All About A Kirkland House

Dated: 05/26/2016

Views: 497

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So, you’ve never actually set foot in Kirkland, Washington, but you’re relocating and need to get some idea, some notion of what this place is like. You’ve looked at the maps and seen that it’s hella-convenient to your new office in downtown Seattle and seen that your daily commute is going to take you through some absolutely spectacular scenery as you cross the Evergreen Point Floating Bridge, on state route 520. Hey, you’ve looked at Google Street View and gone out on the bridge and seen the long expanse of Lake Washington, a full 360 of tree-lined shores, Mt. Rainier to the south, the Cascades to the east, Mount Baker to the north…”Gee,” you thought, “What’s not to like?” You may have even followed Street View down Lake Washington Boulevard, north of the bridge, into Kirkland and seen the beautiful homes and condos that march down that avenue into the small-town heart of K-town.


But what does it feel like to live in that green, inviting atmosphere, those graceful but unpretentious houses, walk your pooch in those spacious parks?


Well, nutshelling Kirkland is going to take a rather large-ish nutshell. Kirkland, many years ago, adopted a firm and determined height ordinance on new construction. No building in or around downtown Kirkland can be taller than four stories. This is at the heart of Kirkland’s small-town appeal but so is one major factor that was largely dictated, from the earliest settlements in the Seattle area, by the landscape. Because of all the thousands of small hills and slopes and inclines tat form this area, the daylight basement has become arguably this area’s architectural signature; a way to create more usable space without blocking what are almost universally spectacular views and taking advantage of the natural thermal properties of below-ground construction.


Washington is a huge wine-producing state and wine cellars are commonplace here, temperature controlled by nature’s own cooler: the earth.Image title Because of Seattle’s very temperate climate, cellars in this area vary by as little as five degrees, year round, making them extraordinarily livable spaces. Thousands of homes here, no matter what architectural style is evident from the street, are built around a plan featuring a full-footprint basement, front or back utilizing a slope for level walk-in access, and the opposite deeply dug into the heart of a hillside. This frees up a great deal of first-floor space above, making more room for larger kitchens, expansive living rooms, and huge master bedrooms. Kirkland homes tend to have a lot of breathing room; an uncluttered, welcoming feel, with a certain grace of character that is normally more associated with the South than the Northwest. Where Portland features thousands more cracker box homes, Seattle’s are more horizontal, rarely over two above-ground stories, and designed to take advantage of those picture-postcard views. Tight thermal construction is very much the norm in this area, in recognition of those long, chilly months of late autumn into late spring, when the term “cozy” is what every homeowner in the state is looking to create.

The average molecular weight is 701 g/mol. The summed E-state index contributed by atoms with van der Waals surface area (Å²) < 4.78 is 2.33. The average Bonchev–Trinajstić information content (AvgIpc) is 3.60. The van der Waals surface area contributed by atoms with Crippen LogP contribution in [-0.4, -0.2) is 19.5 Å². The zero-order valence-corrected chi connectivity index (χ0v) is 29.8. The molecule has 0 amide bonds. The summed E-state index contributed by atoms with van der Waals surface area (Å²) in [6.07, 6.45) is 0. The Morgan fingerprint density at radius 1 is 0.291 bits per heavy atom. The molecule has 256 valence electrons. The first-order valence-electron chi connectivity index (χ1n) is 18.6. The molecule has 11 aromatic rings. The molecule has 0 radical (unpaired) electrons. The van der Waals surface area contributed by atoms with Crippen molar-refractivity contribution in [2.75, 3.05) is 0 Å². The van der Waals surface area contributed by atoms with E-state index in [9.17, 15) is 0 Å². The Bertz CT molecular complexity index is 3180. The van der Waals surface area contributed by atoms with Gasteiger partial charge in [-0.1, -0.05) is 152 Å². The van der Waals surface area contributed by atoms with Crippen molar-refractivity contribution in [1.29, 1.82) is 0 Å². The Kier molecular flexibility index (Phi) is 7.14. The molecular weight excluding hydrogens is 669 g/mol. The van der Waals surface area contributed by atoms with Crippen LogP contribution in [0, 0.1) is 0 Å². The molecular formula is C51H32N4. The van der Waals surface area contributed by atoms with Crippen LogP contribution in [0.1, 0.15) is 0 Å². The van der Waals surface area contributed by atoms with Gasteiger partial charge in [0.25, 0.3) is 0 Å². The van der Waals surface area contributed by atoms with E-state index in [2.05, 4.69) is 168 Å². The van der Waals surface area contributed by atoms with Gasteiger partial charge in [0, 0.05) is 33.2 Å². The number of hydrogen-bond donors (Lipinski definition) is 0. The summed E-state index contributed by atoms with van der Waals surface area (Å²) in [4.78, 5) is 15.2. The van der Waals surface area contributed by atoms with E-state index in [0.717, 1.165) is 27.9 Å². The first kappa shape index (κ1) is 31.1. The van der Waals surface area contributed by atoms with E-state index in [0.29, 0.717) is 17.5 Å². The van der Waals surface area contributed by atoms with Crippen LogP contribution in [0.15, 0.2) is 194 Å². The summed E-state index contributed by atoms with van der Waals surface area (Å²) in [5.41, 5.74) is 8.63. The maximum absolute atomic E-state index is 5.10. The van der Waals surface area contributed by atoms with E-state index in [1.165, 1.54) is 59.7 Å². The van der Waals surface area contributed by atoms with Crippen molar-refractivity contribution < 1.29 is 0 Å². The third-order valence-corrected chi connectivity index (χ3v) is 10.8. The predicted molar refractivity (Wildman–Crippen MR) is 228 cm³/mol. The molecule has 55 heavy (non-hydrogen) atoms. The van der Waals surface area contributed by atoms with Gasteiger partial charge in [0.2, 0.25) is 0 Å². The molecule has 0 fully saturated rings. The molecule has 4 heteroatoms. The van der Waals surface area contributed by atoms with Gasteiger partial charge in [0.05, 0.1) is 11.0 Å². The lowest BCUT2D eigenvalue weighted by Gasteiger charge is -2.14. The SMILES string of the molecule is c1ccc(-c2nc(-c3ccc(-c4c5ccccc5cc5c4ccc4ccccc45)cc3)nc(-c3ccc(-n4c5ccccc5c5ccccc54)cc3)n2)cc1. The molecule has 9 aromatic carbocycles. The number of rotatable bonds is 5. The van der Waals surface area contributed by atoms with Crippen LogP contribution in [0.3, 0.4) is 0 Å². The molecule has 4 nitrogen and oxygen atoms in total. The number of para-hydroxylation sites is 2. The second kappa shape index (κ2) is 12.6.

There is a tremendous intimacy about Kirkland, where an evening stroll down Market Street or Waverly Way by Heritage Park, seeing all the warmly-lit homes casting their golden glow as the western sky fades slowly to black produces a feeling of “home” that is found only in those rare places where making a living and having a life are held in near-perfect balance. Yeah, there is the occasional McMansion built in Kirkland but those are the exception, rather than the norm. And there are uber-modern, cubist experiments around but, again, not many of them. Kirkland is a place where a common vision of graceful suburban living is almost an article of faith; a place where you stand a very good chance of finding a house that quickly takes on that most coveted and elusive of descriptions…”Home”.

Troy Anderson

~Married with 2 children ~Turned grey prematurely ~Fetish for all things Apple ~Urban chicken farmer ~Enology (wine making) student @ WSU ~14+ years of Real experience “Here at TeamTroy we h....

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